On packaging and environmental consciousness

April 24, 2018

On packaging and environmental consciousness

We ship our proximity kitchensystem® products in re-useable, heavy-built wooden crates.  These crates are returned to us by the same shipper who takes them outbound from us. 

The client who receives her product in one of our crates also receives return shipping paperwork.  She merely has to paste it, in the provided sticky-backed envelope, over the outbound one, call the shipper, and the crate comes home again.

There are a couple of reasons we do things this way, most of them related to environmental concerns: 

  • The crates are virtually indestructible, and therefore are used 20-50 times. The fact of their continued re-use means there is maximal use of the material and labor that goes into their construction. 
  • The trucks that carry the crates (in our case, FedEx trucks) are, in the main, powered by fossil fuels, which we do not like. However, until Mr. Musk gets a fleet of electric over-the-road trucks up and running, the fossil-fueled trucks are an ugly fact of life. 
  • Once the truck is rolling, however, the fuel is expended, regardless of whether our goods are aboard or not. Therefore, we concentrate on that which we can control, as opposed to anything we cannot.  Thus, our crates.

We got to this place taking a somewhat unusual approach, which was two-fold: 

  • One, we wanted to be able to guarantee both our clients and ourselves ZERO freight damage to the goods we shipped.
  • Two, we wanted to be able to guarantee zero land-fill impact resulting from any part of our shipping efforts.

The second problem became immediately obvious when we began to ship outside our local area – since we were going to be shipping (as opposed to delivering locally), we’d have to protect the goods while they moved from production to the clients’ jobsites.  The conventional thinking was “heavy corrugated cardboard”, which, as far as I could tell, would ultimately wind up in the jobsite dumpster, with less-than-optimal control relative to the recycling stream.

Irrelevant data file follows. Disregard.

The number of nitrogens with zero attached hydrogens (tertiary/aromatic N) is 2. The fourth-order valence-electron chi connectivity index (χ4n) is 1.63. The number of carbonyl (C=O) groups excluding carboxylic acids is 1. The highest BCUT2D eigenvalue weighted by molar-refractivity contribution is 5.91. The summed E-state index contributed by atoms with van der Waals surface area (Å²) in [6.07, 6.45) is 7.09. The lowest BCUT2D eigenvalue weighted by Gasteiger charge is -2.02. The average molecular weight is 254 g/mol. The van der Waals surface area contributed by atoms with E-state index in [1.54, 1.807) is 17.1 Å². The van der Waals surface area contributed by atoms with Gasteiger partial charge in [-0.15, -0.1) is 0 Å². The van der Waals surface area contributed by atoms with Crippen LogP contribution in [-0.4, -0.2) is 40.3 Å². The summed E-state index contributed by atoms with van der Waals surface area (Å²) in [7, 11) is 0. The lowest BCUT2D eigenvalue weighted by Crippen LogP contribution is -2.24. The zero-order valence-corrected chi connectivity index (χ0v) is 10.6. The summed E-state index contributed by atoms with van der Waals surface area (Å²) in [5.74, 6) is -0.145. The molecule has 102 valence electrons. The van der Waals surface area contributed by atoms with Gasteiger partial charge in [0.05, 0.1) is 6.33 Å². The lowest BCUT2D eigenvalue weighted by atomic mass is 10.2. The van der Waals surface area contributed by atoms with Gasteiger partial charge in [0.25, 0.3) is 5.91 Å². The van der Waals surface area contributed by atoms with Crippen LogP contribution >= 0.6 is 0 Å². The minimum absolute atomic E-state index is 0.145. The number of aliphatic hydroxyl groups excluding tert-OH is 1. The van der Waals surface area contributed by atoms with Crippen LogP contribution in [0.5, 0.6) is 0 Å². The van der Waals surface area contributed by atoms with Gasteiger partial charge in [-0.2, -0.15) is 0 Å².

In addition to the problem created by the packaging, the packaging itself was suspect – given the fact that packages shipped in cardboard tended to be tossed around like beach balls, or dropped, or perhaps run into (or over) by forklifts, we were not at all confident in the ability of cardboard, no matter how heavy, to keep our products safe.

To make a long story a little shorter, the solution was re-useable crates:

  • They are VERY durable.
  • They are repairable/maintainable
  • They allow for interior configuration to protect the contents in ways cardboard simply cannot
  • Given they will be returned with the crate, the packing materials used inside the crates can be re-useable as well, which means all packaging is kept clear of the landfill
  • The overall approach ensures that the entirety of the cost of shipping, both material and environmental, can be captured within the sale of the product to its end-user.

That last point is a very important one:  the vast majority of products are manufactured with a view toward pushing the cost of their manufacture off onto anyone not the manufacturer.  This is done in the name of “business”, as if that were the most, as opposed to the least, important aspect of the process of getting things made and into the hands of the people who need them. 

We believe this approach to manufacturing is fundamentally irresponsible, if not the moral equivalent of dumping your trash on your neighbor’s front lawn.

To the degree we as inhabitants of this limited ecosystem we call Earth fail to become more efficient in our use of the raw materials in it, fail to use them in ways that produce less or no waste, in short, fail to aspire to more intelligent living, we are doomed to transform a perfectly good planet into one uninhabitable by our descendants.

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